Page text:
The first chapter of any book is very important in establishing the theme, and introducing the main characters. The first chapter of “Lord of the Flies” is effective in meeting these standards.
The protagonist of the novel, Ralph, is mentioned from line 1: “the boy with fair hair lowered himself down the last few feet of rock and began to pick his way towards the lagoon”. Ralph is depicted at the beginning as a school boy from the “Home Counties” as he “jerks his stockings with an automatic gesture” to smarten himself up. He has a strong belief that someone will come to rescue them. In fact, he tells the children that his father, a commander in the navy, himself would come to rescue him. Initially he is so assured of this that he does not worry about their situation, and he is seen as a very playful twelve year old boy. However, when later on he insists that huts need to be made, and that the fire should be kept going, and the smoke to be used as a signal to passing boats, we see his human intellect and a maturity that makes him seem much older.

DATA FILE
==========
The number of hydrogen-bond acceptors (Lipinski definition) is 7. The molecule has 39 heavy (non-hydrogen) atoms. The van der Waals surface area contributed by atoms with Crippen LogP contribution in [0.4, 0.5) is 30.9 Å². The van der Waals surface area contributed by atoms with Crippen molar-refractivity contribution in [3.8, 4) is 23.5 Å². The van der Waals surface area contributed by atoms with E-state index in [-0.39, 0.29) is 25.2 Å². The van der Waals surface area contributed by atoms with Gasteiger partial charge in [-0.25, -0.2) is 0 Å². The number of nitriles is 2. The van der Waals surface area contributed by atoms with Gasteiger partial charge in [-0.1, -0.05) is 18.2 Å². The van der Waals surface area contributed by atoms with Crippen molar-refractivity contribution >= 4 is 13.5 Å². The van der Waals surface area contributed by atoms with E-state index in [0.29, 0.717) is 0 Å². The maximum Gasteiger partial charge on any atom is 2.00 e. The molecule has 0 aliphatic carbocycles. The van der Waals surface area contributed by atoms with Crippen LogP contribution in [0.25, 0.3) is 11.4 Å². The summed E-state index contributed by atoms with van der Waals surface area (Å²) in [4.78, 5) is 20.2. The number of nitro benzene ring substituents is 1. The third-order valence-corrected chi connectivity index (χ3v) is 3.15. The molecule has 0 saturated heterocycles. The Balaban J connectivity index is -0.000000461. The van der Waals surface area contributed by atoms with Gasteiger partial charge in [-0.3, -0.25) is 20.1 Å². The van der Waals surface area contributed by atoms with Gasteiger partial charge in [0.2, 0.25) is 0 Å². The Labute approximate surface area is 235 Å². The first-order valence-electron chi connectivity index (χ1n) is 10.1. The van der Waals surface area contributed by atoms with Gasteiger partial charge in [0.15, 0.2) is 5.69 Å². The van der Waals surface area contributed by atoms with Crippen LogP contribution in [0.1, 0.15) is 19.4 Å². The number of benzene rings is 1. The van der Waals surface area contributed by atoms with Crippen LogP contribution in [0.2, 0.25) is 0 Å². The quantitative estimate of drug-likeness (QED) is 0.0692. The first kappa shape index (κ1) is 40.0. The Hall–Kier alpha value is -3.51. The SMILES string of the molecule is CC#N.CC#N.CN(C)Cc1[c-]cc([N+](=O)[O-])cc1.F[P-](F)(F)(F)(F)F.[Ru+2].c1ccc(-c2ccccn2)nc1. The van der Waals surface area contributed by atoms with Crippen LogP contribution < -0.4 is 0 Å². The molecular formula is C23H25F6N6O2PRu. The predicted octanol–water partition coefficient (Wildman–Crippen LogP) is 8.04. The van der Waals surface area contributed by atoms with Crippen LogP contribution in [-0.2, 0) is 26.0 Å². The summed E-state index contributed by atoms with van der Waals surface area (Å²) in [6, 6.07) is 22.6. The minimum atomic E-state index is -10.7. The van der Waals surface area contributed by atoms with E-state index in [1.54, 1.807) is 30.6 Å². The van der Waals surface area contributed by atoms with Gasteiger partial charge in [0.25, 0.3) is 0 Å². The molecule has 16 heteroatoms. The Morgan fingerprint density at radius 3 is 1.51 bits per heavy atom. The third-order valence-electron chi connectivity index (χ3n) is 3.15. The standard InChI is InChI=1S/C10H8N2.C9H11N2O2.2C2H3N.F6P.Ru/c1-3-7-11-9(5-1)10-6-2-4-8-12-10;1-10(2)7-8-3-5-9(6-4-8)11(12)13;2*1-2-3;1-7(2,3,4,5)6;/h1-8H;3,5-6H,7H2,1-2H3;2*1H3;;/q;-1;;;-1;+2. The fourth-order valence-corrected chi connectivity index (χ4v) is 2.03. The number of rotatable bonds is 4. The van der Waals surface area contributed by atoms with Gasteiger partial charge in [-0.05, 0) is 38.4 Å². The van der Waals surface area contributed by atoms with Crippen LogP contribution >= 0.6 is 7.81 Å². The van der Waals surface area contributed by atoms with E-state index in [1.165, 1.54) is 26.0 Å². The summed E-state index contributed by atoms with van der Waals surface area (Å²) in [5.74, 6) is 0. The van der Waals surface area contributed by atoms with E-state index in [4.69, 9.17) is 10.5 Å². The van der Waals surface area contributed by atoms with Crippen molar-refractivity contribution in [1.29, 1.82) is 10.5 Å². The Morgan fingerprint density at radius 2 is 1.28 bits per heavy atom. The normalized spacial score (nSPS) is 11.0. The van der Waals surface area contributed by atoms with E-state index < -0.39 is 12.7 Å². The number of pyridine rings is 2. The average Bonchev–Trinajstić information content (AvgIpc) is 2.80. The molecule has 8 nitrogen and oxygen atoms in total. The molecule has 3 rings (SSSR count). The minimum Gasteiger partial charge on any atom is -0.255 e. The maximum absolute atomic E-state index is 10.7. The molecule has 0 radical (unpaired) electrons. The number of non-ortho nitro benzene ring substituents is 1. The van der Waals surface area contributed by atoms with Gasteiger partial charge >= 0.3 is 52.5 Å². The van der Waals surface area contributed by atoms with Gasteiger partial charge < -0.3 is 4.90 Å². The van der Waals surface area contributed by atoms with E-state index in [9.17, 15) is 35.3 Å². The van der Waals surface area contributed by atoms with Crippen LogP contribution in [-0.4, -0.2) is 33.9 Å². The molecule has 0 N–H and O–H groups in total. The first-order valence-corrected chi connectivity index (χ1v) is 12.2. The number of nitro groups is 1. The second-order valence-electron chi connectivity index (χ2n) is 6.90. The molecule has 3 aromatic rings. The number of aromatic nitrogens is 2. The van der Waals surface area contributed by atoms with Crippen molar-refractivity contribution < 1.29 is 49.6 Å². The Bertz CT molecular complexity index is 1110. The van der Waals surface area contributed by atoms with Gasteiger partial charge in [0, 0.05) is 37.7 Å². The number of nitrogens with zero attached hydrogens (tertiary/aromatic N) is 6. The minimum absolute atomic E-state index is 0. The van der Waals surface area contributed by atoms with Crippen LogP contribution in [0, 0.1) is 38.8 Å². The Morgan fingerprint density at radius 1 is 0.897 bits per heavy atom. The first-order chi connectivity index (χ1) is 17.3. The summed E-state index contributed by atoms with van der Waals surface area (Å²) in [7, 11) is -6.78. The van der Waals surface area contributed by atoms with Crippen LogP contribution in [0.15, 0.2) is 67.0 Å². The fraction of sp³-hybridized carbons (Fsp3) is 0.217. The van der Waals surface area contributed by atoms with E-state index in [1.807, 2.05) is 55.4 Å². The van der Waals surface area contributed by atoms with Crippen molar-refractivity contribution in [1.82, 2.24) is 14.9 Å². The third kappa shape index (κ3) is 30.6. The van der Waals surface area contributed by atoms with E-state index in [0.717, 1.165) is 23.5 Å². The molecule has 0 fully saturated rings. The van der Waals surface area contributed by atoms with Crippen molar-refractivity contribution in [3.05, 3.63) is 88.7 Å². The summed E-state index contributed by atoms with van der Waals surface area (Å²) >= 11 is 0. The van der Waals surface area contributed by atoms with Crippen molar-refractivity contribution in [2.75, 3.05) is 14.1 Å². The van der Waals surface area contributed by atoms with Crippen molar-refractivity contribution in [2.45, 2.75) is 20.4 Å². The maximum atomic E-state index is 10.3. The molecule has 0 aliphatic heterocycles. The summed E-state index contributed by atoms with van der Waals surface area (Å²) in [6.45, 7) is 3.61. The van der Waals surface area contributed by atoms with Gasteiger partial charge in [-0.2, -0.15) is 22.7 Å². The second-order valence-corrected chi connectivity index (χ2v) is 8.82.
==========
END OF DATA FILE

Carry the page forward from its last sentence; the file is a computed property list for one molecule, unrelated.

Golding glorifies Ralph from the beginning, describing his physical attributes thus:
“You could see now that he might make a boxer as far as width and heaviness of shoulders went, but there was a mildness about his mouth and eyes that proclaimed no devil”. Golding often describes Ralph as “golden” and he is often described in the light. Even his shadows are not completely dark, but green. He is also the boy who brought together the children on the island by blowing the conch, and declaring its first meeting. These factors make him a natural leader. The other boys immediately recognize these qualities, and they vote him “chief”, therefore making Ralph the democratic leader. He is also clever in that he recognises Jack as a possible opposing force, and immediately tries to subdue his anger from in losing the vote by giving Jack power over his choir, and naming them as the “hunters”.
A second main character is introduced...